The big news this week is SegmentSmack, a denial of service vulnerability in the Linux kernel that allows an attacker to cause high CPU consumption. Linked is a SANS Technology Institute researcher’s summary of the attack. Other coverage:
Johannes B. Ullrich, PhD — SAN Technology Institute
It’s rare that any system we create will remain static throughout its lifetime. How can you handle retrofitting it without sacrificing reliability?
Yiwei Liu — Grubhub
We’ve previously introduced GLB, our scalable load balancing solution for bare metal datacenters […] Today we’re excited to share more details about our load balancer’s design, as well as release the GLB Director as open source.
Theo Julienne — GitHub
HostedGraphite had a load-balancing challenge: some connections carried 5 data points per second while others had 5000. Here’s how they solved it.
Ciaran Gaffney — HostedGraphite
Here’s how Grab designed their global rate-limiting system, ensuring nearly instant local rate-limiting decisions controlled asynchronously by a global service.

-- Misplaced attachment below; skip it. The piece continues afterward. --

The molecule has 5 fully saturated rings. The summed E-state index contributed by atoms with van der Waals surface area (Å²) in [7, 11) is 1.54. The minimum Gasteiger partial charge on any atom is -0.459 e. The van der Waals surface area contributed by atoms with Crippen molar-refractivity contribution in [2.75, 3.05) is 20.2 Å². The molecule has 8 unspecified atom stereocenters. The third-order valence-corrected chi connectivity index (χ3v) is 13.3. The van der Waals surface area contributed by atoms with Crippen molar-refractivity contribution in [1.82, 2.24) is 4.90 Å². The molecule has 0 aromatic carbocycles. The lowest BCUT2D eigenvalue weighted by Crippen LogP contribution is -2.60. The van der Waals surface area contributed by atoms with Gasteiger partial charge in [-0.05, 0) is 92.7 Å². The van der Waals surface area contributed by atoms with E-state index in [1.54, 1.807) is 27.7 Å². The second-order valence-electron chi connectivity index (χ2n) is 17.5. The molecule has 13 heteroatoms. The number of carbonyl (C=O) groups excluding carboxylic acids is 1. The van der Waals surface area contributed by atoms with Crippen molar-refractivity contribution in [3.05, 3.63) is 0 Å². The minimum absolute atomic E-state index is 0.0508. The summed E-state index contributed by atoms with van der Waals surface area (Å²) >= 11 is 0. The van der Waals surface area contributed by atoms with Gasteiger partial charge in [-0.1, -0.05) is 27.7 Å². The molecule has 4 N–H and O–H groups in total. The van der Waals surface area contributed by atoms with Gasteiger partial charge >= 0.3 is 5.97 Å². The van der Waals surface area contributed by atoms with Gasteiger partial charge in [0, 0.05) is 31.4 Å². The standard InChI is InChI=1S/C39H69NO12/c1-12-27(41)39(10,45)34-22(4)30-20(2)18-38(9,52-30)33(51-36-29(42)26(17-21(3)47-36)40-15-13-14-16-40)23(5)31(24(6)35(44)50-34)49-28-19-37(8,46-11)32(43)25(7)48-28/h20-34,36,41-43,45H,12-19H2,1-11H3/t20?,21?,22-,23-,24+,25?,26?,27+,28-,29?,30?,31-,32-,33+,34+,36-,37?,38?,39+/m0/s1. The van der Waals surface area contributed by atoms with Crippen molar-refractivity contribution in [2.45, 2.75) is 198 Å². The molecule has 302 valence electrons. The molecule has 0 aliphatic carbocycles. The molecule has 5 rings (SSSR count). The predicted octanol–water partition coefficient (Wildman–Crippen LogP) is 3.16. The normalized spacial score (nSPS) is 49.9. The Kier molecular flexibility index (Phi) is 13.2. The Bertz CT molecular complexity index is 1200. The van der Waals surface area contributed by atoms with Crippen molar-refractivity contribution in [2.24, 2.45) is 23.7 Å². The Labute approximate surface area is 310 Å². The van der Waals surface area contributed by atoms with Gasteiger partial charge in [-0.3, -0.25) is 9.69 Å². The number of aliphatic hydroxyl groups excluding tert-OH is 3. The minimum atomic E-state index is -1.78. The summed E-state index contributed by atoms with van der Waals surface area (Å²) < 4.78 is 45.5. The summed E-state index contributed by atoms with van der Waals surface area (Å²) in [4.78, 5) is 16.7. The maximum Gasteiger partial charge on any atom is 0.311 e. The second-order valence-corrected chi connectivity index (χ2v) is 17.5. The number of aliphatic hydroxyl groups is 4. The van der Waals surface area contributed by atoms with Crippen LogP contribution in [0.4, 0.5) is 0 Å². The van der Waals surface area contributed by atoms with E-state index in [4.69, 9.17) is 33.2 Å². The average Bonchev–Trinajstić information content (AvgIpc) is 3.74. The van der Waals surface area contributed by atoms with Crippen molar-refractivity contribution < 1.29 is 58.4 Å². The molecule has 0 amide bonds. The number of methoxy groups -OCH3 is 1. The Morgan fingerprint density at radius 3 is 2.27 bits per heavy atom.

Jim Zhan and Gao Chao — Grab
Find out how Lyft avoids cascading failure in their microservice-based architecture, through the use of a client- and server-side rate-limiting proxy.
Daniel Hochman and Jose Nino — Lyft
A good post-mortem process is broken down into three major parts, the first of which will usually take up the bulk of your time:
- Writing a post-mortem.
- Reviewing the post-mortem and publishing the post-mortem.
- Tracking the post-mortem.
Let’s go through each step in more detail.
Sweta Ackerman — Increment
The FCC blamed their outage this past May on a DDoS. Turns out it was just massively distributed requests for legitimate service.
Thomas Barrabi — Fox Business
My favorite part of this interview with Charity Majors is the discussion of operations in a serverless infrastructure (toward the end).
Forrest Brazeal — A Cloud Guru